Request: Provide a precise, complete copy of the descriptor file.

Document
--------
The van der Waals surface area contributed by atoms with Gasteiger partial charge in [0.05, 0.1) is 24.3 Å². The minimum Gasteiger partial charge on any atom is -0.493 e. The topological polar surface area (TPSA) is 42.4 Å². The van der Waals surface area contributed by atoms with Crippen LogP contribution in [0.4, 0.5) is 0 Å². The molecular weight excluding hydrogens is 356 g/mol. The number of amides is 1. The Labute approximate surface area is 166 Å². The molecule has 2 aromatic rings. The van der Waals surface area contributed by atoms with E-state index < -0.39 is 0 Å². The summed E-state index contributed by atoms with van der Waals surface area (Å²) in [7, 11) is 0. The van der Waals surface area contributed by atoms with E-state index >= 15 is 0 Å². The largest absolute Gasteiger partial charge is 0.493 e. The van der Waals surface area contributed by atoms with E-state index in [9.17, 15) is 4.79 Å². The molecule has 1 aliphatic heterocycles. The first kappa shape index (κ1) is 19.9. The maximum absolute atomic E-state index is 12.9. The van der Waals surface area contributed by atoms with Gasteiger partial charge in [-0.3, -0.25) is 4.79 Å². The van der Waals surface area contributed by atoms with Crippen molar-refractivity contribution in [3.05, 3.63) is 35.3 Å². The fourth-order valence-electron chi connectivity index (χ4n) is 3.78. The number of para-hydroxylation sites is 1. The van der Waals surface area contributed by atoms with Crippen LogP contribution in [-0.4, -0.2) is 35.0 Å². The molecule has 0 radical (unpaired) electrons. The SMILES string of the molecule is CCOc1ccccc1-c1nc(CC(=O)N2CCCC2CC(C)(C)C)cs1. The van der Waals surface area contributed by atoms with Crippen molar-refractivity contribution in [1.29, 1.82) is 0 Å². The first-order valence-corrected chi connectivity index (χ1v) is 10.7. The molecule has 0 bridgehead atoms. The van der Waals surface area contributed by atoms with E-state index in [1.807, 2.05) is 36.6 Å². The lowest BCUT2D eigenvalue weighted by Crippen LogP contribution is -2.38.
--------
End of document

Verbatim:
The van der Waals surface area contributed by atoms with Gasteiger partial charge in [0.05, 0.1) is 24.3 Å². The minimum Gasteiger partial charge on any atom is -0.493 e. The topological polar surface area (TPSA) is 42.4 Å². The van der Waals surface area contributed by atoms with Crippen LogP contribution in [0.4, 0.5) is 0 Å². The molecular weight excluding hydrogens is 356 g/mol. The number of amides is 1. The Labute approximate surface area is 166 Å². The molecule has 2 aromatic rings. The van der Waals surface area contributed by atoms with E-state index < -0.39 is 0 Å². The summed E-state index contributed by atoms with van der Waals surface area (Å²) in [7, 11) is 0. The van der Waals surface area contributed by atoms with E-state index >= 15 is 0 Å². The largest absolute Gasteiger partial charge is 0.493 e. The van der Waals surface area contributed by atoms with E-state index in [9.17, 15) is 4.79 Å². The molecule has 1 aliphatic heterocycles. The first kappa shape index (κ1) is 19.9. The maximum absolute atomic E-state index is 12.9. The van der Waals surface area contributed by atoms with Gasteiger partial charge in [-0.3, -0.25) is 4.79 Å². The van der Waals surface area contributed by atoms with Crippen molar-refractivity contribution in [3.05, 3.63) is 35.3 Å². The fourth-order valence-electron chi connectivity index (χ4n) is 3.78. The number of para-hydroxylation sites is 1. The van der Waals surface area contributed by atoms with Crippen LogP contribution in [-0.4, -0.2) is 35.0 Å². The molecule has 0 radical (unpaired) electrons. The SMILES string of the molecule is CCOc1ccccc1-c1nc(CC(=O)N2CCCC2CC(C)(C)C)cs1. The van der Waals surface area contributed by atoms with Crippen molar-refractivity contribution in [1.29, 1.82) is 0 Å². The first-order valence-corrected chi connectivity index (χ1v) is 10.7. The molecule has 0 bridgehead atoms. The van der Waals surface area contributed by atoms with E-state index in [1.807, 2.05) is 36.6 Å². The lowest BCUT2D eigenvalue weighted by Crippen LogP contribution is -2.38.